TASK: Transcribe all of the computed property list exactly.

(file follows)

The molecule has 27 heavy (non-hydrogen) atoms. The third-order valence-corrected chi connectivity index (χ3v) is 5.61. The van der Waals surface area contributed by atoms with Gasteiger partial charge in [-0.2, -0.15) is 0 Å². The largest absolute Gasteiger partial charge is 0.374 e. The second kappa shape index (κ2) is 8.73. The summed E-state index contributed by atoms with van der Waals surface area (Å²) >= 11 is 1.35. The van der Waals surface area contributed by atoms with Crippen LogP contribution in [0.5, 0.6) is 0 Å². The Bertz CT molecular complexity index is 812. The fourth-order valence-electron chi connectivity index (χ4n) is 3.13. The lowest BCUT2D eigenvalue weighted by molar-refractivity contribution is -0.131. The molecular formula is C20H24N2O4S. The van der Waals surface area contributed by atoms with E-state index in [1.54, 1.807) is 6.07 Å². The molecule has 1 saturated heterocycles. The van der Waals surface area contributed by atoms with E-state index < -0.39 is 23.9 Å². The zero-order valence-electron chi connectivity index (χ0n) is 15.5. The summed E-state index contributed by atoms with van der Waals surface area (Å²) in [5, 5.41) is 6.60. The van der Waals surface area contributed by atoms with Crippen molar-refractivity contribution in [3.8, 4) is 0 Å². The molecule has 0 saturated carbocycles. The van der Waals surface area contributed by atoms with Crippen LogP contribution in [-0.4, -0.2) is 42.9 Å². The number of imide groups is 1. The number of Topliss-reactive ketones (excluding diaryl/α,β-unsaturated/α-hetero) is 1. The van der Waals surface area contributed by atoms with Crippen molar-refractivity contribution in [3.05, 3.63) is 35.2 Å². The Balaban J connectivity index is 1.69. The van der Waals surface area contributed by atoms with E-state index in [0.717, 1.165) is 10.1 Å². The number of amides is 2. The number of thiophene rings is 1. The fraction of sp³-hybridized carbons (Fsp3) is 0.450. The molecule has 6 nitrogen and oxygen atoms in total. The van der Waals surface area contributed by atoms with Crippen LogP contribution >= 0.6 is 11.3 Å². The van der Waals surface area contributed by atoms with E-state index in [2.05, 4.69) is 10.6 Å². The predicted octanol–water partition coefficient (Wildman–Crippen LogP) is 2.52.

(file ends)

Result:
The molecule has 27 heavy (non-hydrogen) atoms. The third-order valence-corrected chi connectivity index (χ3v) is 5.61. The van der Waals surface area contributed by atoms with Gasteiger partial charge in [-0.2, -0.15) is 0 Å². The largest absolute Gasteiger partial charge is 0.374 e. The second kappa shape index (κ2) is 8.73. The summed E-state index contributed by atoms with van der Waals surface area (Å²) >= 11 is 1.35. The van der Waals surface area contributed by atoms with Crippen LogP contribution in [0.5, 0.6) is 0 Å². The Bertz CT molecular complexity index is 812. The fourth-order valence-electron chi connectivity index (χ4n) is 3.13. The lowest BCUT2D eigenvalue weighted by molar-refractivity contribution is -0.131. The molecular formula is C20H24N2O4S. The van der Waals surface area contributed by atoms with E-state index in [1.54, 1.807) is 6.07 Å². The molecule has 1 saturated heterocycles. The van der Waals surface area contributed by atoms with E-state index < -0.39 is 23.9 Å². The zero-order valence-electron chi connectivity index (χ0n) is 15.5. The summed E-state index contributed by atoms with van der Waals surface area (Å²) in [5, 5.41) is 6.60. The van der Waals surface area contributed by atoms with Crippen molar-refractivity contribution in [3.8, 4) is 0 Å². The molecule has 0 saturated carbocycles. The van der Waals surface area contributed by atoms with Crippen LogP contribution in [-0.4, -0.2) is 42.9 Å². The number of imide groups is 1. The number of Topliss-reactive ketones (excluding diaryl/α,β-unsaturated/α-hetero) is 1. The van der Waals surface area contributed by atoms with Crippen molar-refractivity contribution in [3.05, 3.63) is 35.2 Å². The Balaban J connectivity index is 1.69. The van der Waals surface area contributed by atoms with E-state index in [0.717, 1.165) is 10.1 Å². The number of amides is 2. The number of thiophene rings is 1. The fraction of sp³-hybridized carbons (Fsp3) is 0.450. The molecule has 6 nitrogen and oxygen atoms in total. The van der Waals surface area contributed by atoms with Crippen LogP contribution >= 0.6 is 11.3 Å². The van der Waals surface area contributed by atoms with E-state index in [2.05, 4.69) is 10.6 Å². The predicted octanol–water partition coefficient (Wildman–Crippen LogP) is 2.52.